It's now both. What started as an itch to post a "quick write," I thought of Quikrete (and several bags that sat in the garage growing up), which led to cement...and a foundation.
I've been learning a lot since graduation last May, and as my fiancee approaches her graduation in three fortnights, it's amazing to think I've been done with school for almost a year.
Quikrete. Foundation. Moving on.
I turned 18 after I graduated from boot camp. I enlisted in March of my senior year in high school, and left for boot camp less than two months after crossing that stage as part of the first ever graduating class of Deer Valley High School, Antioch, CA.
Having served in the Navy for 5 years and now having been conferred a Bachelor's degree, I can now reflect and compare the process of both paths.
- I thoroughly enjoyed both chapters.
- Neither path was a cakewalk, but that doesn't mean I didn't enjoy the journey. See #1.
- From my first full semester at DVC, I was glad I went into the Navy right out of high shcool.
- Through my final semester at CSULB, I was glad I went into the Navy right out of high school.
- While in the Navy, I had a CO tell me I was too immature to holder a senior position.
- While in college, I had a director tell me I took my job as an actor too seriously.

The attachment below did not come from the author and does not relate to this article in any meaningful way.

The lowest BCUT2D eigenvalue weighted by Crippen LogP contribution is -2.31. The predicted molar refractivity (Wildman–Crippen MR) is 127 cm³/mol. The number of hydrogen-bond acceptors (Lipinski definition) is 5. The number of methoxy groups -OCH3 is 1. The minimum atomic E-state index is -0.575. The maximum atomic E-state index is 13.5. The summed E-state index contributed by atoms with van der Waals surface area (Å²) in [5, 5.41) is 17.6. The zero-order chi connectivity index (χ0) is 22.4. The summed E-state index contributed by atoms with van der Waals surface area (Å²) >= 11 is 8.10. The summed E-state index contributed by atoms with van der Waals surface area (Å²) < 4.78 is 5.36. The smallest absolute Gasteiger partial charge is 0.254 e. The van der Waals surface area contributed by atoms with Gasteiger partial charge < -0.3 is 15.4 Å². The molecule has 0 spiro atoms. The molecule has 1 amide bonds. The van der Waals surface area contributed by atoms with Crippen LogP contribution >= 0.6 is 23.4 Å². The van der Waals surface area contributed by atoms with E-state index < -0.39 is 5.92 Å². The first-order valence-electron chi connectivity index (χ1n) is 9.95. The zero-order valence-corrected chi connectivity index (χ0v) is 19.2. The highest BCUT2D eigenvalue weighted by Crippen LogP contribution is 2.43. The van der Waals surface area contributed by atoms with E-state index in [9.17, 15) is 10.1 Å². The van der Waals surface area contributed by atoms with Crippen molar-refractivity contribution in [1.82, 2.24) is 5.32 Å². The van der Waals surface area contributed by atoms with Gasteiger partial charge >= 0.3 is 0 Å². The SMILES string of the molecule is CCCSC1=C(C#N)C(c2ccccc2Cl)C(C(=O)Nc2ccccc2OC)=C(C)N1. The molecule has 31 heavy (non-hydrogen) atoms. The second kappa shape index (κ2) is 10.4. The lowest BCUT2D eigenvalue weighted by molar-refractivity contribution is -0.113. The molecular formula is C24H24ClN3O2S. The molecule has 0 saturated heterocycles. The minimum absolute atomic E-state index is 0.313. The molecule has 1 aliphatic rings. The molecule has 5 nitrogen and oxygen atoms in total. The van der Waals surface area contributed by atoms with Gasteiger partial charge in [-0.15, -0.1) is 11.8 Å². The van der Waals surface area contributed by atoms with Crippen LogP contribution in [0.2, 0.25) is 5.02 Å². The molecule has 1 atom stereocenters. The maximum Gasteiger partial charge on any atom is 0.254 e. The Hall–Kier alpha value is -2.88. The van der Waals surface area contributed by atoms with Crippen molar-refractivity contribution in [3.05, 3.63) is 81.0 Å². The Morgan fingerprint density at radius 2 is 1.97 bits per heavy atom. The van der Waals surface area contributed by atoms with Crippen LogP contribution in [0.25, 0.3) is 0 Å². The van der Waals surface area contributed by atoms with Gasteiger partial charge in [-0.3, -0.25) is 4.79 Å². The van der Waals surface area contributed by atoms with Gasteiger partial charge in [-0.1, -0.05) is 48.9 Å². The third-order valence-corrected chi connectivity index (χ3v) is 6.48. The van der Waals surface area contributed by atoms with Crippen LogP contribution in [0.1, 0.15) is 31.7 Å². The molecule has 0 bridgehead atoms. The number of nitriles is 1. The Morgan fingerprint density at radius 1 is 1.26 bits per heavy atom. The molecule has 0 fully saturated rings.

- Thanks to the Navy, I developed a work ethic with respect and understanding for superiors and rankings.
- Thanks to the Navy, I learned not to be afraid of superiors, regardless of rank, as long as I addressed them with respect for their rank in regards to my own.
- Thanks to my time the Navy and in college, I developed my work ethic, discovered talents and strengths, and gained confidence in my work to where I no longer felt necessary to hide behind a smile like I did through high school.
- One year out of college, and I'm starting to feel like the confidence, work ethic, and foundation I built from the Navy and forged through the diploma isn't right.
Before and after.
- Before: Address with respect to the rank/title first, with consideration for the personality second.
- After: Address the personality you're dealing with first, with consideration for the rank second (if it all).
- Before: Seniority paralleled rank/experience.
- After: Seniority trumped rank or experience.
- Before: Work out issues with a fight, over a couple beers, and show up the next day ready to work.
- After: Let it stew, complain to HR, attribute it to personality issues and not really fix anything.
I've said it plenty of times in the last year, but I never thought that being in the Navy would be easier, less complicated, and have less drama to deal with.
For whatever reasons, the foundation that I've set does not offer solid footing for my current situation. I never thought respect for higher ranks (including, but not limited to honest, tactful criticism/conversation) would be wrong or discouraged, but I genuinely feel like it's not the way it works.
This, among other things, means it's time to go, and go I shall.